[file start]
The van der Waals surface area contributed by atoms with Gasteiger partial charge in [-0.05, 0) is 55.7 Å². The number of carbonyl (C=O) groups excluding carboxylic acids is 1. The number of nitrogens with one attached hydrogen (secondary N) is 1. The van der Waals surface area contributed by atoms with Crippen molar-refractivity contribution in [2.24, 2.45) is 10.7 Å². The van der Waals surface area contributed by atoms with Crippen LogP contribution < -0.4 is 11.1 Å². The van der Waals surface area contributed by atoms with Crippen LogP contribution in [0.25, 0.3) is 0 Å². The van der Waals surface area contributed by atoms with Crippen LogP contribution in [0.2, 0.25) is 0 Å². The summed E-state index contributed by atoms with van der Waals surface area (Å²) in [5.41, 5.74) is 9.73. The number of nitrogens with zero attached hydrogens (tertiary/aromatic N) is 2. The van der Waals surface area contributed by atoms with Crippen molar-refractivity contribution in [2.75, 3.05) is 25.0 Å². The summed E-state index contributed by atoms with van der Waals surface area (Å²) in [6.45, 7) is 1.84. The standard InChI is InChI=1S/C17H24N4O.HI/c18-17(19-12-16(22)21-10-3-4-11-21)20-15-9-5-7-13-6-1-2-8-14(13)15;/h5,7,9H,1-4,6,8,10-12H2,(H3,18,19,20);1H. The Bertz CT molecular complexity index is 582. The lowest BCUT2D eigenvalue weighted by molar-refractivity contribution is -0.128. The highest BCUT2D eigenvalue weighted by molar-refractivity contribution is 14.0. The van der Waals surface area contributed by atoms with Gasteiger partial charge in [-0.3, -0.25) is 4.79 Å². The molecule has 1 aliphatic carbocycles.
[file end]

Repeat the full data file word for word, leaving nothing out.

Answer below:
The van der Waals surface area contributed by atoms with Gasteiger partial charge in [-0.05, 0) is 55.7 Å². The number of carbonyl (C=O) groups excluding carboxylic acids is 1. The number of nitrogens with one attached hydrogen (secondary N) is 1. The van der Waals surface area contributed by atoms with Crippen molar-refractivity contribution in [2.24, 2.45) is 10.7 Å². The van der Waals surface area contributed by atoms with Crippen LogP contribution < -0.4 is 11.1 Å². The van der Waals surface area contributed by atoms with Crippen LogP contribution in [0.25, 0.3) is 0 Å². The van der Waals surface area contributed by atoms with Crippen LogP contribution in [0.2, 0.25) is 0 Å². The summed E-state index contributed by atoms with van der Waals surface area (Å²) in [5.41, 5.74) is 9.73. The number of nitrogens with zero attached hydrogens (tertiary/aromatic N) is 2. The van der Waals surface area contributed by atoms with Crippen molar-refractivity contribution in [2.75, 3.05) is 25.0 Å². The summed E-state index contributed by atoms with van der Waals surface area (Å²) in [6.45, 7) is 1.84. The standard InChI is InChI=1S/C17H24N4O.HI/c18-17(19-12-16(22)21-10-3-4-11-21)20-15-9-5-7-13-6-1-2-8-14(13)15;/h5,7,9H,1-4,6,8,10-12H2,(H3,18,19,20);1H. The Bertz CT molecular complexity index is 582. The lowest BCUT2D eigenvalue weighted by molar-refractivity contribution is -0.128. The highest BCUT2D eigenvalue weighted by molar-refractivity contribution is 14.0. The van der Waals surface area contributed by atoms with Gasteiger partial charge in [-0.3, -0.25) is 4.79 Å². The molecule has 1 aliphatic carbocycles.